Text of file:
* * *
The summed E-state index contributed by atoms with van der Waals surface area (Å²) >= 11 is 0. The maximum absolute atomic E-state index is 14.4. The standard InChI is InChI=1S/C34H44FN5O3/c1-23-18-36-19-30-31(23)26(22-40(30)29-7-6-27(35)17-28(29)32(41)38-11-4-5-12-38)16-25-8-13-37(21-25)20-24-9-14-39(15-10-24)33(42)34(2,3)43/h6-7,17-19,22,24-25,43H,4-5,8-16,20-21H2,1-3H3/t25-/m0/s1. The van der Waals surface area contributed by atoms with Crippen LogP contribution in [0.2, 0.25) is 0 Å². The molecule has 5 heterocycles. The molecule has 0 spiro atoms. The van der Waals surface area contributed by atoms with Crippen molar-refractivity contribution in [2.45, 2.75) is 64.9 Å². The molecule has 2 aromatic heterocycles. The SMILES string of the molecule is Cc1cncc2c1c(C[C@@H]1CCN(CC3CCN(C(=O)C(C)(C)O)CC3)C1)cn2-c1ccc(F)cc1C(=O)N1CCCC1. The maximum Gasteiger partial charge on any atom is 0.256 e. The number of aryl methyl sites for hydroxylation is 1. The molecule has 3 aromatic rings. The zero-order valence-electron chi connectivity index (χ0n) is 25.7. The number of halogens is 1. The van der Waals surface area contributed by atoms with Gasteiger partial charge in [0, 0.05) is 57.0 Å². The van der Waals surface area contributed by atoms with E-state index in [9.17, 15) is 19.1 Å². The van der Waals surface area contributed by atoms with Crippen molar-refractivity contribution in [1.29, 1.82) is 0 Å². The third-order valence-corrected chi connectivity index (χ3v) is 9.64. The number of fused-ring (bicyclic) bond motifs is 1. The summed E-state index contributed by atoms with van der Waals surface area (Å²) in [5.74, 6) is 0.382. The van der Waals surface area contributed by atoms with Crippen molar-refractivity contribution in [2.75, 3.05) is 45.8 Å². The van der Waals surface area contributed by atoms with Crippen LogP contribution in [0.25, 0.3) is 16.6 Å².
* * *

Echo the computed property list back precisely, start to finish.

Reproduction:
The summed E-state index contributed by atoms with van der Waals surface area (Å²) >= 11 is 0. The maximum absolute atomic E-state index is 14.4. The standard InChI is InChI=1S/C34H44FN5O3/c1-23-18-36-19-30-31(23)26(22-40(30)29-7-6-27(35)17-28(29)32(41)38-11-4-5-12-38)16-25-8-13-37(21-25)20-24-9-14-39(15-10-24)33(42)34(2,3)43/h6-7,17-19,22,24-25,43H,4-5,8-16,20-21H2,1-3H3/t25-/m0/s1. The van der Waals surface area contributed by atoms with Crippen LogP contribution in [0.2, 0.25) is 0 Å². The molecule has 5 heterocycles. The molecule has 0 spiro atoms. The van der Waals surface area contributed by atoms with Crippen molar-refractivity contribution in [2.45, 2.75) is 64.9 Å². The molecule has 2 aromatic heterocycles. The SMILES string of the molecule is Cc1cncc2c1c(C[C@@H]1CCN(CC3CCN(C(=O)C(C)(C)O)CC3)C1)cn2-c1ccc(F)cc1C(=O)N1CCCC1. The maximum Gasteiger partial charge on any atom is 0.256 e. The number of aryl methyl sites for hydroxylation is 1. The molecule has 3 aromatic rings. The zero-order valence-electron chi connectivity index (χ0n) is 25.7. The number of halogens is 1. The van der Waals surface area contributed by atoms with Gasteiger partial charge in [0, 0.05) is 57.0 Å². The van der Waals surface area contributed by atoms with E-state index in [9.17, 15) is 19.1 Å². The van der Waals surface area contributed by atoms with Crippen molar-refractivity contribution in [1.29, 1.82) is 0 Å². The third-order valence-corrected chi connectivity index (χ3v) is 9.64. The number of fused-ring (bicyclic) bond motifs is 1. The summed E-state index contributed by atoms with van der Waals surface area (Å²) in [5.74, 6) is 0.382. The van der Waals surface area contributed by atoms with Crippen molar-refractivity contribution in [2.75, 3.05) is 45.8 Å². The van der Waals surface area contributed by atoms with Crippen LogP contribution in [0.25, 0.3) is 16.6 Å².